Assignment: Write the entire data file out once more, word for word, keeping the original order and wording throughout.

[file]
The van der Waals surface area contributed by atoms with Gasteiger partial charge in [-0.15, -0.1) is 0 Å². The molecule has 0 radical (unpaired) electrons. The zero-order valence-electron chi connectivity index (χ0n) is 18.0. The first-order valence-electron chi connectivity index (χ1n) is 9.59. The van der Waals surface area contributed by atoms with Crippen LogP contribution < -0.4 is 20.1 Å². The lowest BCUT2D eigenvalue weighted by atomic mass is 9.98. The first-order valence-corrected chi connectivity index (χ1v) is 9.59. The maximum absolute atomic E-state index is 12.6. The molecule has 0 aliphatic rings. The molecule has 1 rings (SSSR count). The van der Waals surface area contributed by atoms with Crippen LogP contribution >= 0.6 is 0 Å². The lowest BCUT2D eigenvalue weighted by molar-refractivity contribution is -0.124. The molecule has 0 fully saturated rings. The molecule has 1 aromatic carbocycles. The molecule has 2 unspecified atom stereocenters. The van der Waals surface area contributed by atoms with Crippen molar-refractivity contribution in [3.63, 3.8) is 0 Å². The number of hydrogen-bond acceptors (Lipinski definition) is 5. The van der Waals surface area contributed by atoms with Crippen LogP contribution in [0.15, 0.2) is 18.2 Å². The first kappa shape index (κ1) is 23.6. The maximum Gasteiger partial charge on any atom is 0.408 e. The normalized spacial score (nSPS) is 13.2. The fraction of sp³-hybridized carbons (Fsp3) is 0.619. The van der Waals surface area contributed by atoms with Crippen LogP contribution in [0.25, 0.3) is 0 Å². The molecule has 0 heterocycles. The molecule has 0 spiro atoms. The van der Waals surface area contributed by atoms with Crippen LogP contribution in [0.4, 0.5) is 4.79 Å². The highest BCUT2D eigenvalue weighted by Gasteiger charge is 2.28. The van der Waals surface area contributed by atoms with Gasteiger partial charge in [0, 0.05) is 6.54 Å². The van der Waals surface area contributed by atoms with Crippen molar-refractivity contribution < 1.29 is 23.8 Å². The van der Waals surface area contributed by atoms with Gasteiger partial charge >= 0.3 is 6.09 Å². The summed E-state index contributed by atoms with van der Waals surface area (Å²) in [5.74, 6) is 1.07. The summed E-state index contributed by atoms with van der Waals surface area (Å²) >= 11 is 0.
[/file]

The van der Waals surface area contributed by atoms with Gasteiger partial charge in [-0.15, -0.1) is 0 Å². The molecule has 0 radical (unpaired) electrons. The zero-order valence-electron chi connectivity index (χ0n) is 18.0. The first-order valence-electron chi connectivity index (χ1n) is 9.59. The van der Waals surface area contributed by atoms with Crippen LogP contribution < -0.4 is 20.1 Å². The lowest BCUT2D eigenvalue weighted by atomic mass is 9.98. The first-order valence-corrected chi connectivity index (χ1v) is 9.59. The maximum absolute atomic E-state index is 12.6. The molecule has 0 aliphatic rings. The molecule has 1 rings (SSSR count). The van der Waals surface area contributed by atoms with Crippen LogP contribution >= 0.6 is 0 Å². The lowest BCUT2D eigenvalue weighted by molar-refractivity contribution is -0.124. The molecule has 0 fully saturated rings. The molecule has 1 aromatic carbocycles. The molecule has 2 unspecified atom stereocenters. The van der Waals surface area contributed by atoms with Crippen molar-refractivity contribution in [3.63, 3.8) is 0 Å². The number of hydrogen-bond acceptors (Lipinski definition) is 5. The van der Waals surface area contributed by atoms with Crippen LogP contribution in [0.15, 0.2) is 18.2 Å². The first kappa shape index (κ1) is 23.6. The maximum Gasteiger partial charge on any atom is 0.408 e. The normalized spacial score (nSPS) is 13.2. The fraction of sp³-hybridized carbons (Fsp3) is 0.619. The van der Waals surface area contributed by atoms with Crippen LogP contribution in [0.25, 0.3) is 0 Å². The molecule has 0 heterocycles. The molecule has 0 spiro atoms. The van der Waals surface area contributed by atoms with Crippen LogP contribution in [0.4, 0.5) is 4.79 Å². The highest BCUT2D eigenvalue weighted by Gasteiger charge is 2.28. The van der Waals surface area contributed by atoms with Gasteiger partial charge in [0, 0.05) is 6.54 Å². The van der Waals surface area contributed by atoms with Crippen molar-refractivity contribution < 1.29 is 23.8 Å². The van der Waals surface area contributed by atoms with Gasteiger partial charge >= 0.3 is 6.09 Å². The summed E-state index contributed by atoms with van der Waals surface area (Å²) in [5.74, 6) is 1.07. The summed E-state index contributed by atoms with van der Waals surface area (Å²) >= 11 is 0.